An intriguing compilation of 16 Buddy Holly soundalike singles, circa 1959-1963. With the exception of Tommy Roe's number one hit (and "Peggy Sue" ripoff) "Sheila," these are all taken from excruciatingly rare 45s on tiny labels. Of course, this is not a substitute for listening to Buddy himself, but in the spirit of digging the Knickerbockers' superb Beatle knockoff "Lies," this is a nifty sampling of the best Holly imitations, from such never-weres as Bobby Jamesons, Marty Evans, Royce Clark, and Ray Ruff. Not only that, you get several different attempted angles on cornering the Holly sound: rockabilly raveups, sweet orchestrated ballads, easygoing three-chord guitar tunes. Sometimes the similarity is close enough to tell exactly what song they have in mind to evoke, be it "Peggy Sue" (used more than once), "Everyday," or something else. As sub-Buddy Holly attempts go, this anthology is much more successful -- and much more enjoyable listening -- than the efforts during the same era by the Holly-less Crickets. Besides Roe (who has two obscure cuts in addition to "Sheila"), other names to watch for here are Bobby Fuller, with both sides of his first locally pressed 45 (different than the versions on his Tapes reissue), and one David Box, who was briefly the lead singer for the Crickets after Holly died.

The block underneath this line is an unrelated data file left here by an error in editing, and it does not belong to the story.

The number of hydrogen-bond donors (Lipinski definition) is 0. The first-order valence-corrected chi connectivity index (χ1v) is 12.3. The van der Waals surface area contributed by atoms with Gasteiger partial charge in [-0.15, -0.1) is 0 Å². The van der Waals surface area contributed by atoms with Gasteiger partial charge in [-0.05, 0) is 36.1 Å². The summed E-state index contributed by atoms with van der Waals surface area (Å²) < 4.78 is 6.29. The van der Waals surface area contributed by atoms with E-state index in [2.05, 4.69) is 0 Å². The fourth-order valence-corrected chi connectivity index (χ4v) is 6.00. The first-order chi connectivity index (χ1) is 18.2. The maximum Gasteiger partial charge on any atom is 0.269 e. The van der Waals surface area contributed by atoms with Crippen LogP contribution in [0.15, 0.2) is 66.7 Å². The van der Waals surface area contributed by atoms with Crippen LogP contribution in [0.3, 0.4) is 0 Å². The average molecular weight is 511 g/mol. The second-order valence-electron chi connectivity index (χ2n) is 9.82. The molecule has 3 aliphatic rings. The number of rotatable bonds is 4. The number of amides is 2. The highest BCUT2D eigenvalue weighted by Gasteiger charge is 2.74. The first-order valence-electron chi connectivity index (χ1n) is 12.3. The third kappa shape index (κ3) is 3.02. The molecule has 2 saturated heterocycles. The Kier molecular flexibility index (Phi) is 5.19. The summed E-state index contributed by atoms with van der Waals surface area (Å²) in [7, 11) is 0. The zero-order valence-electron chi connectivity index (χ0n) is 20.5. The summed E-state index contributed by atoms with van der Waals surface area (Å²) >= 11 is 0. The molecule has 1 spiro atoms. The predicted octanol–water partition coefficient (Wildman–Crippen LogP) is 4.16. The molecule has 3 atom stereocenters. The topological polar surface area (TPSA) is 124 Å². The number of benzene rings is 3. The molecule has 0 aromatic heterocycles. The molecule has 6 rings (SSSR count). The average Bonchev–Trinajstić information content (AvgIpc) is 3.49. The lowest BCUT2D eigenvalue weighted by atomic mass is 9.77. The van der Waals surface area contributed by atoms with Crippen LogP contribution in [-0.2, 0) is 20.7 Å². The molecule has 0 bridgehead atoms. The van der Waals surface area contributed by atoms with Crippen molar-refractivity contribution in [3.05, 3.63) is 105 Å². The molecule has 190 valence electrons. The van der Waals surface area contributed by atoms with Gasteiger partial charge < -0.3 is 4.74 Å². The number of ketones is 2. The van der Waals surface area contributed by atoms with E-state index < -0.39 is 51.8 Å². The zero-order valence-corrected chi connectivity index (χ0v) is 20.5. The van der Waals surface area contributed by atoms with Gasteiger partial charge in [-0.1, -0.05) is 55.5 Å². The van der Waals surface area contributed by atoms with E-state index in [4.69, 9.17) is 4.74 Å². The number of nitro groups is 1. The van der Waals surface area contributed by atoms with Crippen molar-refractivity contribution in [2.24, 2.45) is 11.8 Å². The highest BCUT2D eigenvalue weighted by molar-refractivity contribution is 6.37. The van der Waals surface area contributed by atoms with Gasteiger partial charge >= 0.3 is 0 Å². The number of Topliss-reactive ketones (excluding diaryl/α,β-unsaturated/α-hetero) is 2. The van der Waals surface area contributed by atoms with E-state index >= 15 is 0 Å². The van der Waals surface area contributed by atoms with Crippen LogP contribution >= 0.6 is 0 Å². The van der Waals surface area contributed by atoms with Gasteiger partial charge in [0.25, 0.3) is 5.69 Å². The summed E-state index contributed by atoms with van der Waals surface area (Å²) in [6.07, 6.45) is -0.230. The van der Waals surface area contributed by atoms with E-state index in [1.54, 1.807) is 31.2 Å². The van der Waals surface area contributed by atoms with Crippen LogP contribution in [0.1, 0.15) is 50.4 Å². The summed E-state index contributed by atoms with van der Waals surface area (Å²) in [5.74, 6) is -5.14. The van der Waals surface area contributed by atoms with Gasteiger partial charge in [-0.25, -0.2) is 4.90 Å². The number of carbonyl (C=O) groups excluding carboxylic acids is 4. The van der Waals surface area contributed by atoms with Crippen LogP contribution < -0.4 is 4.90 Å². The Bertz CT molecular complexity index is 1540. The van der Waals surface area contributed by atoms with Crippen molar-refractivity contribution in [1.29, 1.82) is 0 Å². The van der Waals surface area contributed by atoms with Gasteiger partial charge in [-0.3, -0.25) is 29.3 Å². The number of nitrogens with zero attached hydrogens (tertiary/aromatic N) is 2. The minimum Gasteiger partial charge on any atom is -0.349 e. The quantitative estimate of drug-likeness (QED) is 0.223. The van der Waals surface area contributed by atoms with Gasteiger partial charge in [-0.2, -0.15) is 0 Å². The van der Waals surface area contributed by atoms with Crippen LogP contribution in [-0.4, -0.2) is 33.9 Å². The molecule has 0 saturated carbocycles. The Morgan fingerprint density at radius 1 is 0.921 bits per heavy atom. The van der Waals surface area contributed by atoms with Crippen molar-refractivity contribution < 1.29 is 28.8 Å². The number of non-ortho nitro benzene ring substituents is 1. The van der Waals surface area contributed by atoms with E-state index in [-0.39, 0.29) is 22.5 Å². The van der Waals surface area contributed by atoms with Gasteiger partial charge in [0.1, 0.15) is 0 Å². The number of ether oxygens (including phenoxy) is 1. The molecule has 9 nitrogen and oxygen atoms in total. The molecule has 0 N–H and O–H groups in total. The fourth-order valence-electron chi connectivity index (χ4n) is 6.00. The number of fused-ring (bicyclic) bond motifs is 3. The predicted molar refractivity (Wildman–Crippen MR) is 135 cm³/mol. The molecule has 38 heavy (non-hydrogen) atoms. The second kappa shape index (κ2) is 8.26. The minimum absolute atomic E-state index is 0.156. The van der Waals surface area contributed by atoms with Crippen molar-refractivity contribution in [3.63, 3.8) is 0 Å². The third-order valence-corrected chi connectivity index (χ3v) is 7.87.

Buddy Holly Sound Review
by Richie Unterberger